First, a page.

Today’s global financial and social crises demand innovation not only in public services, but within the whole bureaucratic, administrative system of public governance. In order to respond effectively to a changing context of complexity and uncertainty, governments and other public service organisations need to consider innovating the processes and practices of public policy itself. There is a consistent need for actively bringing creative processes into policymaking and focusing more on creating valuable outcomes for citizens than only on projected and programmed outputs. Yet innovation introduces a different way of knowing (or not knowing), exploring and planning into governance which create tensions with the status quo.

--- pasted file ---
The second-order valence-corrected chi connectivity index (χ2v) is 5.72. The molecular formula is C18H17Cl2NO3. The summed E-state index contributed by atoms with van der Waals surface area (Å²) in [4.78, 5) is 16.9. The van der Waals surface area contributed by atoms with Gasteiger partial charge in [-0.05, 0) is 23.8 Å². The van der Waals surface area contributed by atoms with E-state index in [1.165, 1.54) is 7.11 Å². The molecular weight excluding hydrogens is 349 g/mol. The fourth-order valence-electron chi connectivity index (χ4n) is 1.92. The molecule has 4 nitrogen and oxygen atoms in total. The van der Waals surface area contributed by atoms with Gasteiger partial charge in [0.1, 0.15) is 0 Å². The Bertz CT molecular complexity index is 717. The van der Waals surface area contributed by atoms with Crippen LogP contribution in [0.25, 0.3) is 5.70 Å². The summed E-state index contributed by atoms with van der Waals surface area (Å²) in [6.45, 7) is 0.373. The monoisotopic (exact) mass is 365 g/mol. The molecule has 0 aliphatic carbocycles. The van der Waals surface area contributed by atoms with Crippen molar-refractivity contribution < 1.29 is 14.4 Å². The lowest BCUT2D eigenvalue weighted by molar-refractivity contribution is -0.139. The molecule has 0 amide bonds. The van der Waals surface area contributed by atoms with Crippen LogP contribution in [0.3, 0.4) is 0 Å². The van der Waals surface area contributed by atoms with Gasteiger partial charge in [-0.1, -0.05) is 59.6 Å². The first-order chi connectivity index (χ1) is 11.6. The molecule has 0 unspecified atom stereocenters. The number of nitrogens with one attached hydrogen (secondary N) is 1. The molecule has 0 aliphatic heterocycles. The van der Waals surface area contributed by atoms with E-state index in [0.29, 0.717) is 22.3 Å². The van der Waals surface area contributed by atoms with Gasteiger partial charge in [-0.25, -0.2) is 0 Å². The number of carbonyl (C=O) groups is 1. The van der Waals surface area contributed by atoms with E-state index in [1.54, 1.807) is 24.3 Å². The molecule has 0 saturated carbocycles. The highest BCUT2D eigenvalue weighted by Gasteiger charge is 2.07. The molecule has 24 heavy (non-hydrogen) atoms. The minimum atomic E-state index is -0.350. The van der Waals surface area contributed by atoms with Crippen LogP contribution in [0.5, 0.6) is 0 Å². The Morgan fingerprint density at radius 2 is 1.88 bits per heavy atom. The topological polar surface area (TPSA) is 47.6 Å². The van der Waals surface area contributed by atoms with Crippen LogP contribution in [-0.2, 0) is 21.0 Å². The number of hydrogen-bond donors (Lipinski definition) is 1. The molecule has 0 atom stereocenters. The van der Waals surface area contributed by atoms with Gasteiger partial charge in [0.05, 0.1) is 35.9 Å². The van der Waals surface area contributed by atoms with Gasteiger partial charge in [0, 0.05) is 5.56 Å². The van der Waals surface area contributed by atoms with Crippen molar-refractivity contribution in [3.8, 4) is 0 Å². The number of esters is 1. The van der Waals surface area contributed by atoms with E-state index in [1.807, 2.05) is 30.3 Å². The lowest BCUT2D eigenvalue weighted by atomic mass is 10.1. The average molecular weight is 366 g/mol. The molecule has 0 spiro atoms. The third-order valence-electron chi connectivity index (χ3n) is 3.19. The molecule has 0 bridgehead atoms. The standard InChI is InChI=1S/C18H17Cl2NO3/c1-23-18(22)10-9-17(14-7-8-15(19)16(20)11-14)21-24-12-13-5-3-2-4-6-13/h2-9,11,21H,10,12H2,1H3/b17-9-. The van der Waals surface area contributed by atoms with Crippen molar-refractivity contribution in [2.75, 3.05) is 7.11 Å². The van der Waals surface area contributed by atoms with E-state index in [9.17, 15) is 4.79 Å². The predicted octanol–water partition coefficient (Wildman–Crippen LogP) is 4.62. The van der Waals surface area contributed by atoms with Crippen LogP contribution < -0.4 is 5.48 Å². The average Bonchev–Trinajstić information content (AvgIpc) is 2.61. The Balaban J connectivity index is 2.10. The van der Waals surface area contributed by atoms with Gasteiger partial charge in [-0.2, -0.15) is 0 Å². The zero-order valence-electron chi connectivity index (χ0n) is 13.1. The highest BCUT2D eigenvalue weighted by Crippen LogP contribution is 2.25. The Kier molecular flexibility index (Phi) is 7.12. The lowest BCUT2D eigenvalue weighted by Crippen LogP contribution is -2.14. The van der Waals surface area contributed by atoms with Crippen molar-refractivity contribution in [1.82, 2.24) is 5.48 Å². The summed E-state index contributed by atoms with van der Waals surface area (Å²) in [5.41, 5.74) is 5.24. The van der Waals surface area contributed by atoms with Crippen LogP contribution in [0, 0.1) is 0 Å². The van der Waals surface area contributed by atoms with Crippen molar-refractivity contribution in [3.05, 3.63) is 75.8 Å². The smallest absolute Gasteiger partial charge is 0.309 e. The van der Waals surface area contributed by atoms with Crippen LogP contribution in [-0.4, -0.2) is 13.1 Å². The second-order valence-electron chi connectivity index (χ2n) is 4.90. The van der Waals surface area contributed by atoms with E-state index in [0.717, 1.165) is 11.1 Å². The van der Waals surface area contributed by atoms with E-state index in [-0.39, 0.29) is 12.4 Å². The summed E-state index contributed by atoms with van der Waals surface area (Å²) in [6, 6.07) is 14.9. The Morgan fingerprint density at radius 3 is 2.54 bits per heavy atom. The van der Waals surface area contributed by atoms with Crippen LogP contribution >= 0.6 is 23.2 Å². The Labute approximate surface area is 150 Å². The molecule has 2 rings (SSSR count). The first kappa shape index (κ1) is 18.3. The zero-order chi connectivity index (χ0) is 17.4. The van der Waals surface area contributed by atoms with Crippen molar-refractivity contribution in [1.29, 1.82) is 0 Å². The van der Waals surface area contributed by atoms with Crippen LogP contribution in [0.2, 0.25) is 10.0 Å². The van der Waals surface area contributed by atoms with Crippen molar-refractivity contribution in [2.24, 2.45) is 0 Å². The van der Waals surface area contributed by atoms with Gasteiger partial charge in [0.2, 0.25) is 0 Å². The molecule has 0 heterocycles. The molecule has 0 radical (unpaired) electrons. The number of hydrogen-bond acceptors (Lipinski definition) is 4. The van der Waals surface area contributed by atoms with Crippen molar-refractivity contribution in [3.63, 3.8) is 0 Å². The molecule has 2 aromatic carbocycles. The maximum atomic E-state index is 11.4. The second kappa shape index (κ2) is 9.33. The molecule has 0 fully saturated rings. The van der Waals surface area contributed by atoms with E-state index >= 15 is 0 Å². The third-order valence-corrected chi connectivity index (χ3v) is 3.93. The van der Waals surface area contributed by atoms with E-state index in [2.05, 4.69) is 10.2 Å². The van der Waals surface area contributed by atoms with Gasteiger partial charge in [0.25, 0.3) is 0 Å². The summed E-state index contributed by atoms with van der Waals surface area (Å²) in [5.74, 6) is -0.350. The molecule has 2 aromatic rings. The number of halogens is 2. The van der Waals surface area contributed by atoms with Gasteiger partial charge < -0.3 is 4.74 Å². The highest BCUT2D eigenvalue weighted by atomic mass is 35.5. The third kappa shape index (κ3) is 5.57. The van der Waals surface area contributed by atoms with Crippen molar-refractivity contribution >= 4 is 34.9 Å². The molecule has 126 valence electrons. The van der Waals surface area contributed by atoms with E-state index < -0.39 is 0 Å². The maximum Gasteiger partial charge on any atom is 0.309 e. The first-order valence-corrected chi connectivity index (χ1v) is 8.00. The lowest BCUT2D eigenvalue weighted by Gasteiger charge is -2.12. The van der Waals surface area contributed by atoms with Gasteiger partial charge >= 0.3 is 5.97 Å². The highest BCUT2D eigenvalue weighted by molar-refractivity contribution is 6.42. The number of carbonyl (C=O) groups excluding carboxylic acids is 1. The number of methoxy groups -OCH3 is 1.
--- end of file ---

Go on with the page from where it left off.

This paper aims to frame discussion between policymakers, researchers and practitioners around the dilemmas and challenges involved in developing policymaking practices that can respond productively to the current crisis, state of uncertainty and wicked character of public problems. This creates the need for exploring and establishing new principles of decision making inspired by digital technology, social sciences, scientific experimentation and the creative arts in order to frame different possibilities and expectations of what governments can and should achieve. Jesper Christiansen and Laura Bunt identify this as a part of an emerging paradigm in public governance that is still interacting uncomfortably with existing administrative systems. The question is: what kind of processes are needed in order to create synergy rather than conflict between existing and new approaches to public governance?
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